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Lost in the hoopla of the “Who Wants to Be a Millionaire” trial is another big-money TV dispute playing out in Los Angeles Superior Court. Don Johnson took the stand last week in his battle with Rysher Entertainment over profits from the hit mid-90s CBS show “Nash Bridges.”
The LAT today catches up with a case we’ve been following since it was filed: Johnson, who was a hot commodity in the 90’s, claims he was so hot that he retained half the copyright to “Nash” so he wouldn’t get shortchanged on the success of the show like he did for “Miami Vice” (Rysher owned the other half; remember, this was back in the days just before the networks started owning most of the shows they aired).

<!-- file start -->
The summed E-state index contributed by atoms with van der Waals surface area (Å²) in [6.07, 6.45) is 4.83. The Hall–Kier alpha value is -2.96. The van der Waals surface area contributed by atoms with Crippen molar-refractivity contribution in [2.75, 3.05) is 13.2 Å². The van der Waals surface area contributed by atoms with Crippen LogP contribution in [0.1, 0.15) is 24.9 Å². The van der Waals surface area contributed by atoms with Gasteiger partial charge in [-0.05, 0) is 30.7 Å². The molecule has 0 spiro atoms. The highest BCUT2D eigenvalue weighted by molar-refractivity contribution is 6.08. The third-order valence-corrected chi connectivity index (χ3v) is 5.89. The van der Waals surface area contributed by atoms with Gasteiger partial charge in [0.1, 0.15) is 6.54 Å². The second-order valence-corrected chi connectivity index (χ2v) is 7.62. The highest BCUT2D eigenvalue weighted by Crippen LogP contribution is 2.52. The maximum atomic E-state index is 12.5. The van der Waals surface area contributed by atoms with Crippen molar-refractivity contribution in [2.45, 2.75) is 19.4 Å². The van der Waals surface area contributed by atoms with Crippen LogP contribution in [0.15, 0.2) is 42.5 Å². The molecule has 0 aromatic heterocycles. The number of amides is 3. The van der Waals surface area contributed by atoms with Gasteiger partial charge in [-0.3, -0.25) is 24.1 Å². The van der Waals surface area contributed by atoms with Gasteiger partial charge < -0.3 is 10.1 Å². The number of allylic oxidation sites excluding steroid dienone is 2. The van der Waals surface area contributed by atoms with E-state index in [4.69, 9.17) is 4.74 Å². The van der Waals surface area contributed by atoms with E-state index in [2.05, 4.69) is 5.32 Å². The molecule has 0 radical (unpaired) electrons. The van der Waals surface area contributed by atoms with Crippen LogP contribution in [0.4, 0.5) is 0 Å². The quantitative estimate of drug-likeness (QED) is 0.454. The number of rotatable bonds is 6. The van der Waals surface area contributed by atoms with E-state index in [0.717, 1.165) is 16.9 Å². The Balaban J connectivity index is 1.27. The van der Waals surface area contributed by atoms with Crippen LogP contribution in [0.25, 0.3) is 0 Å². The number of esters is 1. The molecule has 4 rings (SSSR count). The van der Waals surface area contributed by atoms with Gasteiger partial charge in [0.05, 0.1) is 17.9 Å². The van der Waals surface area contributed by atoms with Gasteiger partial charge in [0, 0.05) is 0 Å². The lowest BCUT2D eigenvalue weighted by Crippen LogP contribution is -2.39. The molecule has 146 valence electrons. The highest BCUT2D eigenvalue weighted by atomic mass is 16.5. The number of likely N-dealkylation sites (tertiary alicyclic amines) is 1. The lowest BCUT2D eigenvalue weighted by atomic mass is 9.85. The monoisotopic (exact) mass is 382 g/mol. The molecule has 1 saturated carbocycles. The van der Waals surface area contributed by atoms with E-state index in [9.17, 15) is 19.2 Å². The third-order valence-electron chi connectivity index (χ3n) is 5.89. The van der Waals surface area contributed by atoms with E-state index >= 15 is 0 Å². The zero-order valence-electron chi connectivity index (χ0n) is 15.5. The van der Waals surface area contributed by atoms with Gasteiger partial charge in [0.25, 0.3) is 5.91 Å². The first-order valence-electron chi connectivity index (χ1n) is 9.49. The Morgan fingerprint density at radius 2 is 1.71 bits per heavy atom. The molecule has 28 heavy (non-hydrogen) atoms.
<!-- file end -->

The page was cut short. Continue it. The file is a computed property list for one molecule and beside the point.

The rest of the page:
Johnson now claims his deal entitles him to millions in unpaid profits from the show. How much is that?
A jury will decide, possibly in the next week or so, but half of “Nash Bridges” could be a pretty hefty check.
Johnson was apparently fairly savvy about showbiz deal terms when he took the stand, throwing around “AGR formula” and “pay or play” (perhaps his attorney Mark Holscher helped out a little). Rysher lead attorney Bart Williams argued “Nash” was an expensive show to produce (in part because Johnson was paid so much), so little profits were left after costs were recouped.
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